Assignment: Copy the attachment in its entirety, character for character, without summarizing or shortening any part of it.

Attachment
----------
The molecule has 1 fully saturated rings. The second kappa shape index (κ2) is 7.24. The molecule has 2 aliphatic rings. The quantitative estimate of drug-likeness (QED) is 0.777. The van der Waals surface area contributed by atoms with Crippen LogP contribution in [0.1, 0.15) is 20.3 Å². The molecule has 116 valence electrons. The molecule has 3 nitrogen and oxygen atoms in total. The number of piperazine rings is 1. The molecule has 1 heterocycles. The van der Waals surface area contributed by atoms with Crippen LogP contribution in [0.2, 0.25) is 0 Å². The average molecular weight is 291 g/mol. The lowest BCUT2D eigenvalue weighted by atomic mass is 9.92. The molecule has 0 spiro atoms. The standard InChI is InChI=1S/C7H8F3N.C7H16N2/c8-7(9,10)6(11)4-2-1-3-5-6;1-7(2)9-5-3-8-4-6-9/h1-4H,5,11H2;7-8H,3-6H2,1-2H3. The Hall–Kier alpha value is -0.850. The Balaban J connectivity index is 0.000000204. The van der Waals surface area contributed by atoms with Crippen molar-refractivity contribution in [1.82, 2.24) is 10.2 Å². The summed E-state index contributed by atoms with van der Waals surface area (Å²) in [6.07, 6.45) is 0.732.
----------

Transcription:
The molecule has 1 fully saturated rings. The second kappa shape index (κ2) is 7.24. The molecule has 2 aliphatic rings. The quantitative estimate of drug-likeness (QED) is 0.777. The van der Waals surface area contributed by atoms with Crippen LogP contribution in [0.1, 0.15) is 20.3 Å². The molecule has 116 valence electrons. The molecule has 3 nitrogen and oxygen atoms in total. The number of piperazine rings is 1. The molecule has 1 heterocycles. The van der Waals surface area contributed by atoms with Crippen LogP contribution in [0.2, 0.25) is 0 Å². The average molecular weight is 291 g/mol. The lowest BCUT2D eigenvalue weighted by atomic mass is 9.92. The molecule has 0 spiro atoms. The standard InChI is InChI=1S/C7H8F3N.C7H16N2/c8-7(9,10)6(11)4-2-1-3-5-6;1-7(2)9-5-3-8-4-6-9/h1-4H,5,11H2;7-8H,3-6H2,1-2H3. The Hall–Kier alpha value is -0.850. The Balaban J connectivity index is 0.000000204. The van der Waals surface area contributed by atoms with Crippen molar-refractivity contribution in [1.82, 2.24) is 10.2 Å². The summed E-state index contributed by atoms with van der Waals surface area (Å²) in [6.07, 6.45) is 0.732.